Maybe some of you are still holding your breath.
“This has happened before,” you say to yourself.
And indeed it has. Back in February, news first broke that Jeff Loria had the team on the market. On the heels of that stunning development, we learned that Loria and company had a “handshake agreement” with a Josh Kushner-led group.
You probably know what happened next. Despite numerous reports that neither Charles Kushner (Josh and Jared’s father, who had served time in prison on a number of charges surrounding tax evasion) nor Jared himself were involved in the ownership chase, things got sticky when it surfaced that President Trump was mulling over making Loria his ambassador to France (a role that would eventually be filled by ex-Dodgers owner Frank McCourt’s ex-wife Jamie). Rob Manfred probably told Loria around then that there was no way that MLB was going to approve of this group, and the deal fell through.
THEN, Derek Jeter and Jeb Bush emerged as an unlikely duo, alongside other suitors/competitors. Again, reports came out that the Jeter/Bush group had a “handshake agreement” to buy the team, but nothing materialized as the requisite funds had not been compiled.
So yes, we’ve seen handshake agreements before. Maybe you simply wont exhale until Loria’s officially driving off into the sunset. Who can blame you for lacking trust when it comes to the current ownership group? Some would call it wisdom.
Nevertheless, we have on our hands the strongest signals to date that Loria is indeed on his way out. In his place, a Derek Jeter/Bruce Sherman backed group that amazingly also includes Michael Jordan (tell me you saw that coming when the team first went up for grabs). Bruce Sherman will be the control person, and Derek Jeter will run operations.
I confess as things were shaking out during this process that I became a Jorge Mas proponent, because the fit just seemed too good to be true: Cuban, long-time prominent member of the Miami community, rich enough to fund the team largely on his own.
With the Jeter group, however, the Marlins will still get the rich local owner in Bruce Sherman, who made his money in asset management over a long, successful career. My initial concerns about a Jeter-led group was that they would have difficulty funding a competitive team after purchase; that fear will be largely allayed once the group is approved within the next couple of weeks.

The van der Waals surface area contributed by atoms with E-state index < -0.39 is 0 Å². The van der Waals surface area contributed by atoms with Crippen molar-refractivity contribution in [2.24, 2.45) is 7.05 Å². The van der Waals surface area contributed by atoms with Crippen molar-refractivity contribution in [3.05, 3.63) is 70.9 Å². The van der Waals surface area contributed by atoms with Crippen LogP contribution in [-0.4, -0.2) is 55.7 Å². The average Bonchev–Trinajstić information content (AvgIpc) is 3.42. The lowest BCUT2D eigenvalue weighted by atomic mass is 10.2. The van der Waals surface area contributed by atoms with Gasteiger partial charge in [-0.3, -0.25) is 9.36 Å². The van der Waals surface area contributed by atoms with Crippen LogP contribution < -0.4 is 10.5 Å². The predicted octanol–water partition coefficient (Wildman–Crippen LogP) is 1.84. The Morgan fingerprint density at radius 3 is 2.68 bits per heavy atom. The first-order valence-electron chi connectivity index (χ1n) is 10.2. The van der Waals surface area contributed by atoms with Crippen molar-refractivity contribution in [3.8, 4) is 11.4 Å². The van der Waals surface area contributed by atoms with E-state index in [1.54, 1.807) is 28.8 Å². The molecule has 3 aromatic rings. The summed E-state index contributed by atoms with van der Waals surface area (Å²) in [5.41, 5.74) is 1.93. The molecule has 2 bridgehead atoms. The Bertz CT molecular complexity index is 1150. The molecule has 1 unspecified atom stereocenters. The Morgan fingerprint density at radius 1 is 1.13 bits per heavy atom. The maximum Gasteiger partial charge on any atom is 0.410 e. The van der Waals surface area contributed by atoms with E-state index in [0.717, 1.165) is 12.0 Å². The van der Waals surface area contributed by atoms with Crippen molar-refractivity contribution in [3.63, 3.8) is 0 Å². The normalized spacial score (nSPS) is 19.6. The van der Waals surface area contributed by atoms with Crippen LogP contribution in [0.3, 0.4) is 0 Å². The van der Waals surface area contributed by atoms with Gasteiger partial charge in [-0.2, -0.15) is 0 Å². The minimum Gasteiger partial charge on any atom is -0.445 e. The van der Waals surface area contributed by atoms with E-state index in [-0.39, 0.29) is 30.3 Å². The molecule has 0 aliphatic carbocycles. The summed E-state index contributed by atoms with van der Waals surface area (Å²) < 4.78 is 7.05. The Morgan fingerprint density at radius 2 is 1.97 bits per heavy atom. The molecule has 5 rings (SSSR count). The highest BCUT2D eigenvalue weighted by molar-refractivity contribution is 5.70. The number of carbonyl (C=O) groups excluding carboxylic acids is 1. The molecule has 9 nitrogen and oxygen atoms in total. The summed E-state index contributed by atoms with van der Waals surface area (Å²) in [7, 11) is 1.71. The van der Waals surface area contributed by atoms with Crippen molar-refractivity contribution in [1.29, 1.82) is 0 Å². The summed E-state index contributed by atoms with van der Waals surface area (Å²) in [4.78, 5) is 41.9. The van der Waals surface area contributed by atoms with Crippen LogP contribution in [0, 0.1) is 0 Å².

And there should be no doubt that the group will be approved. The double whammy of removing one of the most onerous owners ever to step foot in the game combined with bringing back THE FACE™ of baseball to run one of it’s teams will be too savory a dish to pass up.
There was some unnecessary fretting in the immediate aftermath of the sale when it was revealed that guys like Michael Hill and David Samson would be keeping their respective roles for the time being. It’s fairly common in a transitional management period, from the business world to the baseball world, for the people who were there before to keep their spots...in the short-term.
There is little doubt those heads are going to roll, though. Jeter is not a fool, he is well aware of the moribund status of the franchise he just bought into. After all, he was in the opposing dugout the last time the Marlins did anything truly meaningful, watching men in black and teal mob an exuberant Josh Beckett on old Yankee stadium’s mound 14 years ago.
No one has ever questioned what drives Derek Jeter: He wants to win. He won quite a bit during his playing career, and he just caught perhaps the biggest Fish of his career by acquiring this ball club. He has demonstrated his ability to win; if there is some sort of secret recipe to it, he owns it. He now brings that mentality and experience to the task of putting together a winning south Florida baseball team.
That’s an exciting prospect for Marlins fans. It’s going to take some time, but I can’t wait to see what they come up with.